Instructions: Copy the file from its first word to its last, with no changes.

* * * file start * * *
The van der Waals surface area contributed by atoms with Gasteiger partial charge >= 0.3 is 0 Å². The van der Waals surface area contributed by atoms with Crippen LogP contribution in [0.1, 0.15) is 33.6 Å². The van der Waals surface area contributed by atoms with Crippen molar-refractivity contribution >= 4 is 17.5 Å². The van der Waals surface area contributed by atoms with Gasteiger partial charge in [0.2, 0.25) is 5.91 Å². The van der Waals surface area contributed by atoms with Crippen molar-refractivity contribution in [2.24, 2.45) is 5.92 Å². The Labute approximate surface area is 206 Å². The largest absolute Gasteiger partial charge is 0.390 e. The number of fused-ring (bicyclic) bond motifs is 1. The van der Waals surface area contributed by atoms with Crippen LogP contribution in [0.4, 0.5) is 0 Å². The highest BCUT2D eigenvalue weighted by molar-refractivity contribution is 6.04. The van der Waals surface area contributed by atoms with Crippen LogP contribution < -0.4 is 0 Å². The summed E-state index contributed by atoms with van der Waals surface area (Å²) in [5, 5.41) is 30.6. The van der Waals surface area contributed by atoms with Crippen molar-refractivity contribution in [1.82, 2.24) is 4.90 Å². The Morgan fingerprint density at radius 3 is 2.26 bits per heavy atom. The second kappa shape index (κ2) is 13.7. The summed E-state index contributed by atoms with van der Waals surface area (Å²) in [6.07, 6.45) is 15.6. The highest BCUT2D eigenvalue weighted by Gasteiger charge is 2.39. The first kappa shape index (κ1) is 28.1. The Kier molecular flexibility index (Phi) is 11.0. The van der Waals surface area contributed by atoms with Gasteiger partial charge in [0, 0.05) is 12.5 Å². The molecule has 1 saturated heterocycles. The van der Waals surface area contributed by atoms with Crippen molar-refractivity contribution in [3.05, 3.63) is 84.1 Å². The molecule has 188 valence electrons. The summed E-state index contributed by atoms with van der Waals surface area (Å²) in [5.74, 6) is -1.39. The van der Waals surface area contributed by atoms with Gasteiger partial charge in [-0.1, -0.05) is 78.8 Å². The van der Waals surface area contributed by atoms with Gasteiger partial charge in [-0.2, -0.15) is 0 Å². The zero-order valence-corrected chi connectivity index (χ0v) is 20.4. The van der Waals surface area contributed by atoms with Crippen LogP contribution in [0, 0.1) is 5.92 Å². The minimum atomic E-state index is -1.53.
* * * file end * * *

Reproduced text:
The van der Waals surface area contributed by atoms with Gasteiger partial charge >= 0.3 is 0 Å². The van der Waals surface area contributed by atoms with Crippen LogP contribution in [0.1, 0.15) is 33.6 Å². The van der Waals surface area contributed by atoms with Crippen molar-refractivity contribution >= 4 is 17.5 Å². The van der Waals surface area contributed by atoms with Gasteiger partial charge in [0.2, 0.25) is 5.91 Å². The van der Waals surface area contributed by atoms with Crippen molar-refractivity contribution in [2.24, 2.45) is 5.92 Å². The Labute approximate surface area is 206 Å². The largest absolute Gasteiger partial charge is 0.390 e. The number of fused-ring (bicyclic) bond motifs is 1. The van der Waals surface area contributed by atoms with Crippen LogP contribution in [0.4, 0.5) is 0 Å². The highest BCUT2D eigenvalue weighted by molar-refractivity contribution is 6.04. The van der Waals surface area contributed by atoms with Crippen LogP contribution < -0.4 is 0 Å². The summed E-state index contributed by atoms with van der Waals surface area (Å²) in [5, 5.41) is 30.6. The van der Waals surface area contributed by atoms with Crippen molar-refractivity contribution in [1.82, 2.24) is 4.90 Å². The Morgan fingerprint density at radius 3 is 2.26 bits per heavy atom. The second kappa shape index (κ2) is 13.7. The summed E-state index contributed by atoms with van der Waals surface area (Å²) in [6.07, 6.45) is 15.6. The highest BCUT2D eigenvalue weighted by Gasteiger charge is 2.39. The first kappa shape index (κ1) is 28.1. The Kier molecular flexibility index (Phi) is 11.0. The van der Waals surface area contributed by atoms with Gasteiger partial charge in [0, 0.05) is 12.5 Å². The molecule has 1 saturated heterocycles. The van der Waals surface area contributed by atoms with Crippen molar-refractivity contribution in [3.05, 3.63) is 84.1 Å². The molecule has 188 valence electrons. The summed E-state index contributed by atoms with van der Waals surface area (Å²) in [5.74, 6) is -1.39. The van der Waals surface area contributed by atoms with Gasteiger partial charge in [-0.1, -0.05) is 78.8 Å². The van der Waals surface area contributed by atoms with Gasteiger partial charge in [-0.2, -0.15) is 0 Å². The zero-order valence-corrected chi connectivity index (χ0v) is 20.4. The van der Waals surface area contributed by atoms with Crippen LogP contribution in [0, 0.1) is 5.92 Å². The minimum atomic E-state index is -1.53.